Athletes use steroids to enhance muscle mass and strength, increase the duration and intensity of their workouts, and shorten the recovery period after exertion. Now doctors are concerned about the spread of these substances among young people, who are not so much looking for sports records as for the improvement of body shape and appearance. Despite the positive impact of steroids, their side effects are serious and dangerous. The use of steroids, even in therapeutic doses, can lead to serious health problems.
Most scientists support the view that athletes should avoid taking artificial hormones. The effects of steroid use on mood can range from a sense of pleasure to depression or signs of aggression. Acne and swelling of the skin are critical symptoms on the epidermis. Individuals who use steroids often have significant abnormalities in liver function, which can lead to liver tumors. There is also an increase in blood pressure and thickening of the aortic wall, resulting in heart diseases (National Institute on Drug Abuse). The latter includes an increased risk of coronary heart disease, arrhythmia, and myocardial infarction. A large number of side effects testify to the danger of these substances.
Now, however, some still believe that doctors and scientists exaggerate the dangers of steroids. It seems to them that the very problem of the effects of these substances on human health is magnified. Such people appeal to the fact that the history of steroid use goes back more than half a century (Abad-Santos). Thus, if the effects of artificial hormones were as detrimental as the doctors describe, an epidemic of athlete deaths would now befall countries. There is even an opinion that steroids naturally improve general body functions, such as immune system function and digestion (Preiato). Moreover, some experts believe that all of the negative effects of steroids described are just cases of steroid overdose. They are also convinced that the studies do not take into account other risk factors, including obesity and unhealthy lifestyles.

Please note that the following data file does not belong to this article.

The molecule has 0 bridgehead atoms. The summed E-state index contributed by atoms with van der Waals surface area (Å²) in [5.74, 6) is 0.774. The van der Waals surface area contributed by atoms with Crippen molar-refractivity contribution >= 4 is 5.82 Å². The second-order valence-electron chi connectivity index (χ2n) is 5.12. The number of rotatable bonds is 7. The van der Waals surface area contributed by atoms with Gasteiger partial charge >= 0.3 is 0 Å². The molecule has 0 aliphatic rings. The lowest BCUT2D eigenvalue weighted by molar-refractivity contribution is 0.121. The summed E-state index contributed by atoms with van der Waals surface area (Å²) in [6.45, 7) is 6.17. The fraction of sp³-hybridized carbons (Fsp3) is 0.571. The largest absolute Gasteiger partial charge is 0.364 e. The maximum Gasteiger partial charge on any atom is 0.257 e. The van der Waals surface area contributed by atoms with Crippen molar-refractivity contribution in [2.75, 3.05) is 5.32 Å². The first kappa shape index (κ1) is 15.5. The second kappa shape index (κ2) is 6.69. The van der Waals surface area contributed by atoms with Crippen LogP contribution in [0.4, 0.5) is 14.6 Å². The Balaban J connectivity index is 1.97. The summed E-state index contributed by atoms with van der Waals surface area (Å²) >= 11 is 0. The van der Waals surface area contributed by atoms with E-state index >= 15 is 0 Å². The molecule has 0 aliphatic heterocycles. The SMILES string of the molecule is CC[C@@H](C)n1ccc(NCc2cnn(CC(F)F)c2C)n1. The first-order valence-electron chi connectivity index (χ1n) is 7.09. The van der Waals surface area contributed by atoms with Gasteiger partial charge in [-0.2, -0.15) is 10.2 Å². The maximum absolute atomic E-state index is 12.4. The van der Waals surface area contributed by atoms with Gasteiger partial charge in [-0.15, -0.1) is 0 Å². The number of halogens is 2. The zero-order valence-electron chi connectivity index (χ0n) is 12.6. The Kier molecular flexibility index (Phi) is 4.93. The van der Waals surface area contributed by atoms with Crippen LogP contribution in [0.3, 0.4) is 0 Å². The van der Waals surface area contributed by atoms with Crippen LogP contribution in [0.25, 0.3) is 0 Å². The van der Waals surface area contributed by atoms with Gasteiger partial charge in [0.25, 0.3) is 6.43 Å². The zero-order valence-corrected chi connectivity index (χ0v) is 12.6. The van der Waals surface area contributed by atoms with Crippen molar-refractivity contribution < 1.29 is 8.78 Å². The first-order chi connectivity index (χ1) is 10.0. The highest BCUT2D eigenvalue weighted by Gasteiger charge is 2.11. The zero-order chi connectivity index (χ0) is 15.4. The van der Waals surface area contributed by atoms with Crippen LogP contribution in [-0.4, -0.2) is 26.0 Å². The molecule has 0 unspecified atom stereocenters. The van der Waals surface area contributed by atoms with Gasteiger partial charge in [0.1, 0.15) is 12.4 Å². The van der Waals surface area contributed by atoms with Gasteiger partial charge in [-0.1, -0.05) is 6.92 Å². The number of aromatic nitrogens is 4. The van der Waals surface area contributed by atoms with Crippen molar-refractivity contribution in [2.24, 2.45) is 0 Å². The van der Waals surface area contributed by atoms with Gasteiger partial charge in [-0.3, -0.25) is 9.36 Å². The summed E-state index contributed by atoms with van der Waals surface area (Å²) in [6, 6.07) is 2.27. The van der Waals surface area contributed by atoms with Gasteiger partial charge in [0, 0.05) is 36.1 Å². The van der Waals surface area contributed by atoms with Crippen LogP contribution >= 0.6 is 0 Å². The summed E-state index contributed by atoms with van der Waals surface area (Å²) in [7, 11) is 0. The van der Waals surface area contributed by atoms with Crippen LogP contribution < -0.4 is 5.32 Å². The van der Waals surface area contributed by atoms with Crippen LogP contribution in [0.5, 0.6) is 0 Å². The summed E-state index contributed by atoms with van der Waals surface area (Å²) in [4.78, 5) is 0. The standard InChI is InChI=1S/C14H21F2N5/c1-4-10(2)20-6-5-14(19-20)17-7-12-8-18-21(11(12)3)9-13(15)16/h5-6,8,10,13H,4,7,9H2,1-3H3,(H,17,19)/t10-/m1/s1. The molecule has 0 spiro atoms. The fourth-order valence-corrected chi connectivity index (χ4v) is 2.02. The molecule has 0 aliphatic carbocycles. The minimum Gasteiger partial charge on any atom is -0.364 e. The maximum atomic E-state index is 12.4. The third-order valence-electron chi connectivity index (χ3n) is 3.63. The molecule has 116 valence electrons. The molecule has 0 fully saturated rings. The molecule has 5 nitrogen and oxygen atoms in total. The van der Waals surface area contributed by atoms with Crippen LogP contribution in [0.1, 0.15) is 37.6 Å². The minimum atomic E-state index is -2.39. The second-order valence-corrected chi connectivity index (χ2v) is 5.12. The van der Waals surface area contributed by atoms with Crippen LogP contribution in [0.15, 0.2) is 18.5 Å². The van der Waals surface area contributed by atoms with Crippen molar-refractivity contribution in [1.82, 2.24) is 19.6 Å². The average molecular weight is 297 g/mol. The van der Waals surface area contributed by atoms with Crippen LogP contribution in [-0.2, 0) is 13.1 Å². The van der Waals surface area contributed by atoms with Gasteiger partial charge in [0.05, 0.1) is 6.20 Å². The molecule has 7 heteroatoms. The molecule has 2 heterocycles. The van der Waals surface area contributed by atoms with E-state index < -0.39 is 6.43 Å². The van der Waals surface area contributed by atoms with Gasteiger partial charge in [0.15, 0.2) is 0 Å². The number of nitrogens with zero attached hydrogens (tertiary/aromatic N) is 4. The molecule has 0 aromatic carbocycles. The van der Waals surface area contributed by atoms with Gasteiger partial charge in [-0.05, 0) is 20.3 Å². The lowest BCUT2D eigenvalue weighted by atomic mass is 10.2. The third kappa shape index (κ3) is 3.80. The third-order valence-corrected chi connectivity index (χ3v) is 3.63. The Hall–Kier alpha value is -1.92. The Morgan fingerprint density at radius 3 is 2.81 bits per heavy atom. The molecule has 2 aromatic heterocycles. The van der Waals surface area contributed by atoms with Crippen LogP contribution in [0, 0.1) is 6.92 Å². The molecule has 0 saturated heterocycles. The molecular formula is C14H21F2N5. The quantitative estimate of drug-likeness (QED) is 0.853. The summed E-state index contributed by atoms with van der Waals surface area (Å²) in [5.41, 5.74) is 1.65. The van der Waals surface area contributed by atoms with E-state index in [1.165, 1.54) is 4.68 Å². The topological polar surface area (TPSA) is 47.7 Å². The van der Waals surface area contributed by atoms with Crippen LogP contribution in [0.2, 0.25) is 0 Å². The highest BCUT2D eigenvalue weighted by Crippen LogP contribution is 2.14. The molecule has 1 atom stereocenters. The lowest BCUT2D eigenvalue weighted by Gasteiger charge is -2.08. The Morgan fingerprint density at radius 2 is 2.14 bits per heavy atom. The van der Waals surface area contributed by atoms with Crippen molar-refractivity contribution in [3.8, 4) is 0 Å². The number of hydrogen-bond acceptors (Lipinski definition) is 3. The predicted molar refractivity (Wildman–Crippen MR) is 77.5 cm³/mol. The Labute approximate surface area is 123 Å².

All of the arguments made by those people who support steroid use are easily refuted. The longevity of steroids is not proof of their safety. It is true that these drugs are not lethal, but in the long run they destroy the human body. At the end of the twentieth century, scientists came to the conclusion that prolonged use of anabolic steroids poses a serious threat to health. The existing skepticism of some athletes and scientists is not justified – ongoing studies have proven the devastating effects of taking these substances.
The development of hypertension and liver deterioration are only some of the symptoms that athletes taking steroids may experience. These substances have a negative effect on the heart, blood vessels, sexual organs, and men’s psyche (National Institute on Drug Abuse). Athletes should not even start taking steroids, hoping that their health will recover later. Stopping anabolic drugs improves testosterone-producing cells but does not lead to full healing (The Endocrine Society). Men who have taken such drugs have a high probability of permanent infertility and the development of other long-term problems with genital function.
No sporting achievement is worth the loss of health and, subsequently, the extremely expensive treatment. Moreover, the arguments of those who disagree with this viewpoint can easily be refuted by the results of existing scientific research. The abuse of steroids, even in a conditionally therapeutic amount, inevitably leads to a deterioration of health, and therefore athletes should not be allowed to use them.
Abad-Santos, Alex. “The Open Secret to Looking Like a Superhero.” Vox, 2021.
Preiato, Daniel. “Are Steroids Bad for You? Uses, Side Effects, and Dangers.” Healthline, 2019.
National Institute on Drug Abuse. “What Are the Side Effects of Anabolic Steroid Misuse?” NIDA, 2021.
The Endocrine Society. “Steroid Abuse by Men Leads to Long-Lasting Impaired Testicular Function.” ScienceDaily, 2019.